When the Seahawks begin training camp next week, there is a more-than-fair chance Jimmy Graham and Thomas Rawls will be on the physically-unable-to-perform list.
Don’t just take my word for it. Take the head coach’s.
“Whether it’s the first day of camp or not, or it’s PUP or whatever, we’re going to have to wait and see...,” Pete Carroll said last month at the close of Seattle’s offseason workouts.
Putting Graham or Rawls on the PUP list sounds ominous and suggests setbacks in their recoveries, but that would not necessarily be true. The Seahawks don’t need Rawls or Graham to prove a thing in August, including in any of the four exhibition games. If the team chooses to put one or both on the active/PUP list to begin camp, that would provide roster insurance. In case either or both aren’t fully game-ready by the opener Sept. 11 against Miami, Seahawks would be able to put them on the reserve/PUP list for the first six weeks of the regular season without losing them for the entire season to injured reserve. The team would not have to carry them on the 53-man active roster while unavailable to play.
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Not saying either won’t be ready for the opener -- coach Pete Carroll has said the Seahawks are “kind of counting on” both playing in game one -- but NFL rules state if one isn’t on the PUP list to begin training camp he can’t go on the PUP list to start the regular season.
A player on the active/PUP list to begin camp remains on the 90-man offseason-preseason roster but cannot practice. He can come off it at any time during the preseason when and if he is fully ready to participate. Once such a player comes off the PUP list he is not eligible to go on the PUP list to begin the regular season, so those roster advantages and insurance vanish.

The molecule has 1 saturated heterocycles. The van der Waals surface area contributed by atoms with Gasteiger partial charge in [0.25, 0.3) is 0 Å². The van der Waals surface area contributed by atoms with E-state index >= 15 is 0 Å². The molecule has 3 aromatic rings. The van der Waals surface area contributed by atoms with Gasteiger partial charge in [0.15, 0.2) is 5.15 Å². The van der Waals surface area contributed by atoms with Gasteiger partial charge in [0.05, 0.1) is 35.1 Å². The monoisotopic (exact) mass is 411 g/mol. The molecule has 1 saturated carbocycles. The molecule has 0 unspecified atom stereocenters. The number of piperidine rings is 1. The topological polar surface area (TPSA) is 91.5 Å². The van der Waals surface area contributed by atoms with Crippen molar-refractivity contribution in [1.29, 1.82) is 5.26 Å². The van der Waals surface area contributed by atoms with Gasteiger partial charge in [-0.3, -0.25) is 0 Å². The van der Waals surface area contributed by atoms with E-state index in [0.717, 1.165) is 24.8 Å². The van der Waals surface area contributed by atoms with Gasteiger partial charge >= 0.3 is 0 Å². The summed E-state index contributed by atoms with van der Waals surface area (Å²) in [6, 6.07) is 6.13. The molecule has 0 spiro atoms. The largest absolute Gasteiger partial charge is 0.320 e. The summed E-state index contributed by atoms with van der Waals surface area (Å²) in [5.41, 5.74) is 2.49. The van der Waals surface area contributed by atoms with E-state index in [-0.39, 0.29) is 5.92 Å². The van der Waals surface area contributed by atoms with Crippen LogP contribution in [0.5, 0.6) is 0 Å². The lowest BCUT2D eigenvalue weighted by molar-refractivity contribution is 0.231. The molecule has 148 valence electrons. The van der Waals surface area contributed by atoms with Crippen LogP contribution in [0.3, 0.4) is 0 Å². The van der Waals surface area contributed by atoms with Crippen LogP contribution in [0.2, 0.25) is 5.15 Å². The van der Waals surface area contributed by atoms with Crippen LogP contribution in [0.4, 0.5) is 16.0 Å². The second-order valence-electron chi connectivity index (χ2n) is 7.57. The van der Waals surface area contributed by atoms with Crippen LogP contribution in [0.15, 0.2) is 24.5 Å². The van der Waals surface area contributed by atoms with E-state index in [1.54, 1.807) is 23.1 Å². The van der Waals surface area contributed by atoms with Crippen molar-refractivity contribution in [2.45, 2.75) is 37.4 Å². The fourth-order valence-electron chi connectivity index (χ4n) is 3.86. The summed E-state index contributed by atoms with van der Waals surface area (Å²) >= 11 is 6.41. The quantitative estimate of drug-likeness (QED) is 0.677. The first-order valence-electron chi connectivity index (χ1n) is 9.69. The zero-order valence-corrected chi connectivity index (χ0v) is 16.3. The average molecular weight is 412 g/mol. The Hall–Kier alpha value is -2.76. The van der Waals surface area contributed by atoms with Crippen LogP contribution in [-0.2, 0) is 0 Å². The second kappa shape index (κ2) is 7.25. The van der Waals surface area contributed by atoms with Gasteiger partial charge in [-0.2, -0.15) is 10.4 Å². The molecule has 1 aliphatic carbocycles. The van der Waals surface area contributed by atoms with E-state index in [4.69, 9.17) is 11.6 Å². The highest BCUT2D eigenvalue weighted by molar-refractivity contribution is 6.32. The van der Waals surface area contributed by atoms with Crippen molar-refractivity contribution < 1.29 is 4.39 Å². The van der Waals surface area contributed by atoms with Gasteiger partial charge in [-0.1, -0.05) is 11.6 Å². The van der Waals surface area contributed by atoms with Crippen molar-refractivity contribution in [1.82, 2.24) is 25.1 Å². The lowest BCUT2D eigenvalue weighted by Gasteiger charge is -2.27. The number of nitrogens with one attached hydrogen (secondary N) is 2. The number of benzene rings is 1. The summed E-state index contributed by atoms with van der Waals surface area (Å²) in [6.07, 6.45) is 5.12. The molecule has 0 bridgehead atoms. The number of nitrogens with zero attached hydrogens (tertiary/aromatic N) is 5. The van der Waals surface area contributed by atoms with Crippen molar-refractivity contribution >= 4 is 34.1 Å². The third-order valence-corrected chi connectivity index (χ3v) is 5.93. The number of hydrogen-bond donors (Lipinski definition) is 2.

Rawls, the replacement this season for Marshawn Lynch as the Seahawks’ lead running back, is seven months and two weeks removed from a broken ankle and torn ligaments he got to end his breakout rookie season. He vowed at Richard Sherman’s charity softball game in Seattle this month he will not only be full-go for first game but for training camp’s first practice July 30.
Graham was the NFL’s most prolific receiving tight end until last season when his Seahawks debut ended with a ruptured patellar tendon in right his knee Nov. 29. He had surgery the first week of December. That was seven months and three weeks ago.
Many estimates for that type of surgery say it takes at least nine months to be fully running and longer than that to be back to full strength in the leg.
Graham was jogging and catching passes from Russell Wilson May 27 on a Seahawks organized-team-activity day. After that day’s practice Wilson said: He’s going to be back sooner, I think, than people think.”
Yet patellar-tendon ruptures are less common and recoveries from them are often more complicated than what torn anterior cruciate ligament in the knee have become.
Just ask Victor Cruz. The New York Giants wide receiver ruptured his patellar tendon in October 2014. Last August, 10 months after the injury, he tore the calf muscle in his other leg trying to return during training camp. He missed last season, too. He’s trying to come back for 2016, but no one knows if he will.
The Seahawks don’t need Graham -- or Rawls -- to be healthy by July 30. Or even August 30. That’s why starting camp on the PUP list may be the safe, prudent option.